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Hello, James, I'm a longtime visitor, first time commenter.

Were I forced to leave my corner of Katy and taken somewhere as unfamiliar as Fulton (what in the blue blazes is a Surface to Air Recovery System?) to start a new garden, I would plant the following (once I had recovered from my hospitalization for depression at the thought of life in a place where there were no nurseries or garden centers):

1. Gulf Coast Penstemon (P. tenuis), my favorite spring perennial, and one that reseeds nicely. 2. Red Bauhinia (B. galpinii) for its ability to stop traffic with its nasturtium-like red/orange blooms and its prettily rounded leaves. 3. Vitex 'Montrose Purple', a variety with much fatter and bluer spikes of flowers than the species. Passersby frequently stop to ask me what it is and where they can get one. I could trade seedlings for more plants. 4. Batface Cuphea (C. llavea), because it's hardly ever out of bloom and makes a nice ground cover. 5. I'd have to bring one of the old garden roses ... I'd probably choose Souvenir de la Malmaison for her beauty and fragrance. 6. I'm stuck. Do I choose Echinacea because they're so reliable, or do I gamble on being able to barter Vitex or Penstemon seedlings for coneflower seeds. Mexican Bauhinia? Rangoon Creeper? Coral woody penta? Mexican Buckeye? Wait, there will be no spring garden if there is no Toadflax, my favorite annual ever. I'll put the seeds in my pockets. That's my 6th!

Oh, how difficult! I think most of my choices would be seen as 'bog-standard' but much loved. I would have to take fuchsia Beacon, which lives up to its name, and the common snowdrop Galanthus nivalis. Which rose? Either Gertrude Jekyll or Albertine. Two trees: My lovely deep purple double syringa vugaris (variety unknown), and my gigantic Bramley apple. Must have some rosemary, the prostrate kind, and - oh heck, that's it! Impossible!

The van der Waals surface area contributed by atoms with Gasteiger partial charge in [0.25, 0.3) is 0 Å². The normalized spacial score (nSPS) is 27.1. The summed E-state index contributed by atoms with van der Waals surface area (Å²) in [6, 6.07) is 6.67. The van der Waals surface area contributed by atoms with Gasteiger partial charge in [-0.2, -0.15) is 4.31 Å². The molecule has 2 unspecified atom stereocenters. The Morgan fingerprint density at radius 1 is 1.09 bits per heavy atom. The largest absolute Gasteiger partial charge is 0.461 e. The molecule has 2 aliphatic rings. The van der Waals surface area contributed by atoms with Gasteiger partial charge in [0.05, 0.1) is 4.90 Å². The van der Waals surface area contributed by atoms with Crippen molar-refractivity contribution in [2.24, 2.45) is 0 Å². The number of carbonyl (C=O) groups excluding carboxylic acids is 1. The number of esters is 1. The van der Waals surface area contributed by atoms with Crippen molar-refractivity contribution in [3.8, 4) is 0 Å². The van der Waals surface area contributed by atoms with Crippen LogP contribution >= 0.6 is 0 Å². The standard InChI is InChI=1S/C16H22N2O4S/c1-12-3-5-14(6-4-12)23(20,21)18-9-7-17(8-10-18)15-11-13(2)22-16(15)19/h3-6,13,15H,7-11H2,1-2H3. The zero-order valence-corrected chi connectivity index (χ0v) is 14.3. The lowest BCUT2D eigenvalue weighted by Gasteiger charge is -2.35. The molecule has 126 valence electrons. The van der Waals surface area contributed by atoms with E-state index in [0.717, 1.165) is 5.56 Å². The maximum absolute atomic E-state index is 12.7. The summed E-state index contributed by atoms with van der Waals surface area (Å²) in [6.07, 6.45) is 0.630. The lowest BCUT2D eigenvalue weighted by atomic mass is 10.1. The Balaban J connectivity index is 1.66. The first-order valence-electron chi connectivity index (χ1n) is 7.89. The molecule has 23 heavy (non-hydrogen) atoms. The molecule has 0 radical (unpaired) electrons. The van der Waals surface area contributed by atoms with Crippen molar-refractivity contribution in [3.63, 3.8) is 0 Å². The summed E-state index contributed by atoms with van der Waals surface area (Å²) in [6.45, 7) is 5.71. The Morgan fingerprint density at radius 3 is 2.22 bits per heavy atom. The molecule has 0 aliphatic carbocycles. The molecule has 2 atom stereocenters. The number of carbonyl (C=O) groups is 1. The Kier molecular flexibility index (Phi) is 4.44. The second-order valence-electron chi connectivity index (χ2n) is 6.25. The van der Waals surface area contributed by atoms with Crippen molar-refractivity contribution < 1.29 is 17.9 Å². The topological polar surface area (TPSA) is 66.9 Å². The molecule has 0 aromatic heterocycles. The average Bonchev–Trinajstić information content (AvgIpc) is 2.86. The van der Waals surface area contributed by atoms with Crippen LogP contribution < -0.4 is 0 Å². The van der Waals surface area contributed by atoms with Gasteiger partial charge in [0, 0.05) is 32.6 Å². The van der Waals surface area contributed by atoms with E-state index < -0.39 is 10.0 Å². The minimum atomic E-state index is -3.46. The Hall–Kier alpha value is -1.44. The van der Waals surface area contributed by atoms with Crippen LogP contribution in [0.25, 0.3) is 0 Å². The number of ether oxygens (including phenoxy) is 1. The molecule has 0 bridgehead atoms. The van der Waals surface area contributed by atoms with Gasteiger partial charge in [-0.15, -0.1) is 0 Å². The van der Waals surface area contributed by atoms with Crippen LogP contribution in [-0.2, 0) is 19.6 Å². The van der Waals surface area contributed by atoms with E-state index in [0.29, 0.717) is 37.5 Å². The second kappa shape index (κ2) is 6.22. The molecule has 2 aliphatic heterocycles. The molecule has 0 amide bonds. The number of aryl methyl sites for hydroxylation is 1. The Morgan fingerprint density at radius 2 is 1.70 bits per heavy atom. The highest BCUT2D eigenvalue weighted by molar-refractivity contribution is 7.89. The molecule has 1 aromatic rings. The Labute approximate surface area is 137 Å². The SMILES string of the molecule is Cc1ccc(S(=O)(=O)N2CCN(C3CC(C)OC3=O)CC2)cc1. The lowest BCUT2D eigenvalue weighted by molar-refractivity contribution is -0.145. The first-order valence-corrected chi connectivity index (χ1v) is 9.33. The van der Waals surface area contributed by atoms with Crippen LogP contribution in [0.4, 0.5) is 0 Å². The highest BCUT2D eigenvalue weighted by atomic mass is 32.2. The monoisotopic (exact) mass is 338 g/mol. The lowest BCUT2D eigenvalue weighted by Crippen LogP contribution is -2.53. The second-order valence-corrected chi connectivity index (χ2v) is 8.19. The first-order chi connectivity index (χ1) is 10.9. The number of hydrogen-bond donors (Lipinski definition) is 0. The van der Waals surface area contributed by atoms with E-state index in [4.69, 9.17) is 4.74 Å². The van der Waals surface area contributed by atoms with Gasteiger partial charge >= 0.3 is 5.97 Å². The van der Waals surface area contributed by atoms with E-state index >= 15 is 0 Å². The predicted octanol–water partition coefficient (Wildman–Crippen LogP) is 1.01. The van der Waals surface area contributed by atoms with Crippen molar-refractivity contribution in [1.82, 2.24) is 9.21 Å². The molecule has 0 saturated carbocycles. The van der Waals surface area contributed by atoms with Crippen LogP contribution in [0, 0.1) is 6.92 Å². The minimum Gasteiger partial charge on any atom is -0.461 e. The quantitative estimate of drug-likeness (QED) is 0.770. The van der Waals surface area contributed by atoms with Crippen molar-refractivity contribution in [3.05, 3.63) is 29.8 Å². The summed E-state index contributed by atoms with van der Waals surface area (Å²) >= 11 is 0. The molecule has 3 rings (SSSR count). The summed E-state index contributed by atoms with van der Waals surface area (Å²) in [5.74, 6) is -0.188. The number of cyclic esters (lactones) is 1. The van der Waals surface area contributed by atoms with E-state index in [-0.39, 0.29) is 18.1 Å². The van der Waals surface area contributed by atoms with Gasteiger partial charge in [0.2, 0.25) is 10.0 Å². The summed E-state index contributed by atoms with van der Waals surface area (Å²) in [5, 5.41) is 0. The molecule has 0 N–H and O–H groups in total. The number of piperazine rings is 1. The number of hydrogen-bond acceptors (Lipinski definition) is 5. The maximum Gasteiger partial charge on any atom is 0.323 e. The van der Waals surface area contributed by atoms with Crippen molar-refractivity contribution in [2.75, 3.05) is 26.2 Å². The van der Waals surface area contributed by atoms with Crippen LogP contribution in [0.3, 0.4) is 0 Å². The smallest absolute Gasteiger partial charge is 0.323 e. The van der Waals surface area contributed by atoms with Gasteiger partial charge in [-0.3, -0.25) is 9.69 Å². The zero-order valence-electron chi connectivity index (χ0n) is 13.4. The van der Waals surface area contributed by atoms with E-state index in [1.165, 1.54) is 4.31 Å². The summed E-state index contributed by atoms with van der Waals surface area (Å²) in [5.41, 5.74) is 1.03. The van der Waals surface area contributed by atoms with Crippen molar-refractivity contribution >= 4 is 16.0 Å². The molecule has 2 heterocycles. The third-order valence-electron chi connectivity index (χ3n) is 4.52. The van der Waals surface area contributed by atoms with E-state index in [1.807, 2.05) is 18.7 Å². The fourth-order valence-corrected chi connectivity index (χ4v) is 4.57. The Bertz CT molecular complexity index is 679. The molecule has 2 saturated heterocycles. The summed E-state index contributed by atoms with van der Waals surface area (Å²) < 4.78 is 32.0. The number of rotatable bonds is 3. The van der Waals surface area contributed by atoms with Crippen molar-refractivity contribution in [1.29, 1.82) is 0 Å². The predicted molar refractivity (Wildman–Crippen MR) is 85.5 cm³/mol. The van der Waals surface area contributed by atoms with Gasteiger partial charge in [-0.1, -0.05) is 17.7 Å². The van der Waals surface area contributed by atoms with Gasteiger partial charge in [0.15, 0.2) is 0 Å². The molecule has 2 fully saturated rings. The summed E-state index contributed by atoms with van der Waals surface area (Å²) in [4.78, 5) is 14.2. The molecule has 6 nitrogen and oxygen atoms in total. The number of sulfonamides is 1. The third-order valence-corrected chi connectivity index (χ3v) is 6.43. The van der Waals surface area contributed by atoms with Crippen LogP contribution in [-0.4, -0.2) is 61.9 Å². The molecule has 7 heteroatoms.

Not an easy thing to do. I have changed my mind so many times... Interesting to see your list, Katy, as I haven't ever grown most of those plants: I am particularly smitten by Bat Faced Cuphea. I think that pockets full of toadflax seed is perhaps stretching the rules a little bit.

Grannyanne: nothing is ever bog standard if it makes you grin (except perhaps certain colours of Bizzy Lizzy that are best in other people's gardens!)

Emma: You are definitely pushing the tolerance of the judges! Cut your list down by two.

I have just purchased ,from Gardeners World some bare root plants, (Cottage garden selection)which will arrive shortly i hope.Can you please tell me when i need to plant them out, in the garden,or do i need to put them in pots first for the winter months, and then plant out in the spring,
ISN'T THE POLMORPHA PERSICARIA SOMETHING ELSE. HERE IN CORNWALL, ONT. CANADA IT GROWS SO GREAT. I HAVE ONE FOR A FEW YEARS AND SO DOES MY BROTHER. THEY SEEM TO HANDLE PART SHADE REALLY WELL TOO. I GROW GOATS BEARDS, AND HAVE DIVIDED IT FOR AN EXTRA PLANT OH THREE YEARS AGO. AS AWESOME AS THAT IS, POLYMORPHA BLOOMS LOVELY FOR MUCH LONGER, ALTHOUGH MUCH COURSER. THERE IS A MINIATURE GOATSBEARD TOO, WHICH I AM NOW TRYING. I HESITATED TO BUY THAT AS I LOVE TALL PLANTS (but i'm trying to get into shorter ones too). Of course astilbes dazzle in the shade with other colours and love shade even more, but the colour show is only two weeks. Another companion I just started last year is the Rodgersia. Others that compliment are spring plants and tulips, daffodils, giant alliums, hostas and false and real Solomon's Seals. I loved an English bluebell a couple years ago it lasted a year and a half. So lovely. RAVEN


I would have, Jamesia americana Monkey Puzzle Emmenopterys henryi Clematis "Arabella" Crocosmia "Loosifer" and a veg plot all done peat free of course. I might not be able to do without Fuchsia "Wilson's Sugar Pink" and maybe if I'm allowed one more, Brilliantaisia subulugurica

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